[a] = a + R := {a + r : r in R}.
The set of all such equivalence classes is denoted by R/I; it becomes a ring, the factor ring or quotient ring of R modulo I, if one defines
• (a + R) + (b + R) = (a + b) + R;
• (a + R) * (b + R) = (ab) + R.
(But note that these quotient rings are unrelated to the quotient field, or field of fractions, of an integral domain.)

The map p from R to R/I defined by p(a) = a + R is a surjective ring homomorphism (or regular epimorphism[?]) whose kernel is the original ideal I. In summary, we see that ideals are precisely the kernels of ring homomorphisms.

If R is commutative and I is a maximal ideal, then the factor ring R/I is a field; if I is only a prime ideal, then R/I is only an integral domain.

The most extreme examples of factor rings are provided by modding out by the most extreme ideals, {0} and R itself. R/{0} is naturally isomorphic[?] to R, and R/R is the trivial ring[?] {0}.

The sum and the intersection of ideals is again an ideal; with these two operations as join and meet, the set of all ideals of a given ring forms a lattice.

If A is any subset of the ring R, then we can define the ideal generated by A to be the smallest ideal of R containing A; it is denoted by <A> or (A) and contains all finite sums of the form

r1a1s1 + ··· + rnansn
with each ri and si in R and each ai in A. The principal ideals mentioned above are the special case when A is just the singleton {a}.

The product of two ideals I and J is defined to be the ideal IJ generated by all products of the form ab with a in I and b in J. It is contained in the intersection of I and J.

Important properties of these ideal operations are recorded in the Noether isomorphism theorems.

Because zero belongs to it, any ideal is nonempty. In fact, property 1 in the definition can be replaced with simply the requirement that I be nonempty.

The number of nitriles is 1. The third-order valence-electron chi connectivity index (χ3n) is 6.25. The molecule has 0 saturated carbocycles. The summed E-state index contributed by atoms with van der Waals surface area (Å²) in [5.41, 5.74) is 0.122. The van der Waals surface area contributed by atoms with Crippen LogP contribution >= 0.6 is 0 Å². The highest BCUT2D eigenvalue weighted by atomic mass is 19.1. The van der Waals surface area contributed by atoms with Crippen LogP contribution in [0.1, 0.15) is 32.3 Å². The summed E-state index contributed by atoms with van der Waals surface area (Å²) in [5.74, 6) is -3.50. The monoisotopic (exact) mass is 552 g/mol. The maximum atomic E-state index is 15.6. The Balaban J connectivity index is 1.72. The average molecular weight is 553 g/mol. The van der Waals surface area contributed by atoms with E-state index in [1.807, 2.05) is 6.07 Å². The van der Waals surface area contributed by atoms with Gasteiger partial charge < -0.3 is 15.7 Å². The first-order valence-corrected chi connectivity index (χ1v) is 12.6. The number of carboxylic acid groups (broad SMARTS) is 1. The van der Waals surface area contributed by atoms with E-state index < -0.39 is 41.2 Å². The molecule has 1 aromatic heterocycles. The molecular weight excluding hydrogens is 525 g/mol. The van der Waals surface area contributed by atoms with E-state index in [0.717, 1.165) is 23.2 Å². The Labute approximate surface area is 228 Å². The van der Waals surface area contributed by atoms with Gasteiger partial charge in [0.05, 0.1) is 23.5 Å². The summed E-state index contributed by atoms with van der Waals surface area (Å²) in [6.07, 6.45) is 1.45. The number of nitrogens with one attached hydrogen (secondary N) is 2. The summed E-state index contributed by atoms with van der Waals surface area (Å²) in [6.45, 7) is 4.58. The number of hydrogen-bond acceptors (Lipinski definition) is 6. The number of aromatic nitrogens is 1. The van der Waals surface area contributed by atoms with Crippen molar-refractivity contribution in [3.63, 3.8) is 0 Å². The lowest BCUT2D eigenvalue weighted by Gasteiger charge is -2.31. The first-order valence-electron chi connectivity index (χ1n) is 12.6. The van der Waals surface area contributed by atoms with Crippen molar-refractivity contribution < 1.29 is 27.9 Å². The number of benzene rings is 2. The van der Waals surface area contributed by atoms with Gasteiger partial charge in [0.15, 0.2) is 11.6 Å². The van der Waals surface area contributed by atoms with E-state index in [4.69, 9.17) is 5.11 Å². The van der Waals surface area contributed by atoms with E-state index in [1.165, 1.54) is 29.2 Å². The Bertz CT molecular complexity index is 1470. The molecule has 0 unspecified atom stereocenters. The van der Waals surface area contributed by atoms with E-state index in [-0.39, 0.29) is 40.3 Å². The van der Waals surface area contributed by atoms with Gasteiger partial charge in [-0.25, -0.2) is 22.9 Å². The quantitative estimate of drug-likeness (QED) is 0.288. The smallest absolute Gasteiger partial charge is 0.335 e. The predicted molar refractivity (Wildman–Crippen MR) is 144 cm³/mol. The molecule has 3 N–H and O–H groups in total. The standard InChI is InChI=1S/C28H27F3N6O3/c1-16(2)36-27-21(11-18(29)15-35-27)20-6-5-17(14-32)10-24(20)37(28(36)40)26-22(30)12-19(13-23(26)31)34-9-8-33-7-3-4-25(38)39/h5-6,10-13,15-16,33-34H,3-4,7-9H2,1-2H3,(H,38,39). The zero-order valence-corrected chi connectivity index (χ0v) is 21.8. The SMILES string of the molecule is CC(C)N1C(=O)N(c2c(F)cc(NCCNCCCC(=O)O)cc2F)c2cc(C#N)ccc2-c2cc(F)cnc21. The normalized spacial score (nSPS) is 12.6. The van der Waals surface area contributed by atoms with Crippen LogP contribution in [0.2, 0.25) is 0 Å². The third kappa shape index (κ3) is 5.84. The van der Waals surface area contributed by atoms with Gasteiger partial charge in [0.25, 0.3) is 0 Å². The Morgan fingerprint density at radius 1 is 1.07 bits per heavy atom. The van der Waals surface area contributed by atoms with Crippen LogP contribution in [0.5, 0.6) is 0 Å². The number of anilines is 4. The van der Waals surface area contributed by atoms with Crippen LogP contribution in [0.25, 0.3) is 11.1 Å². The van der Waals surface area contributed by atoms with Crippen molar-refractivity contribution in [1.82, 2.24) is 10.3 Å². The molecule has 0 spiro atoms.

Any left, right or two-sided ideal is a subgroup of the additive group (R,+).

The ring R can be considered as a left module over itself, and the left ideals of R are then seen as the submodules[?] of this module. Similarly, the right ideals are submodules of R as a right module over itself, and the two-sided ideals are submodules of R as a bimodule[?] over itself. If R is commutative, then all three sorts of module are the same, just as all three sorts of ideal are the same.

The term "ideal" comes from "ideal number": ideals were seen as a generalization of the concept of number. In the ring Z of integers, every ideal can be generated by a single number (so Z is a principal ideal domain), and the ideal determines the number up to its sign. The concepts of "ideal" and "number" are therefore almost identical in Z (and in any principal ideal domain). In other rings, it turned out that the concept of "ideal" allows one to generalize several properties of numbers. For instance, in general rings one studies prime ideals instead of prime numbers, one defines coprime ideals as a generalization of coprime numbers, and one can prove a generalized Chinese remainder theorem about ideals. In a certain class of rings important in number theory, the Dedekind domains, one can even recover a version of the fundamental theorem of arithmetic: in these rings, every nonzero ideal can be uniquely written as a product of prime ideals.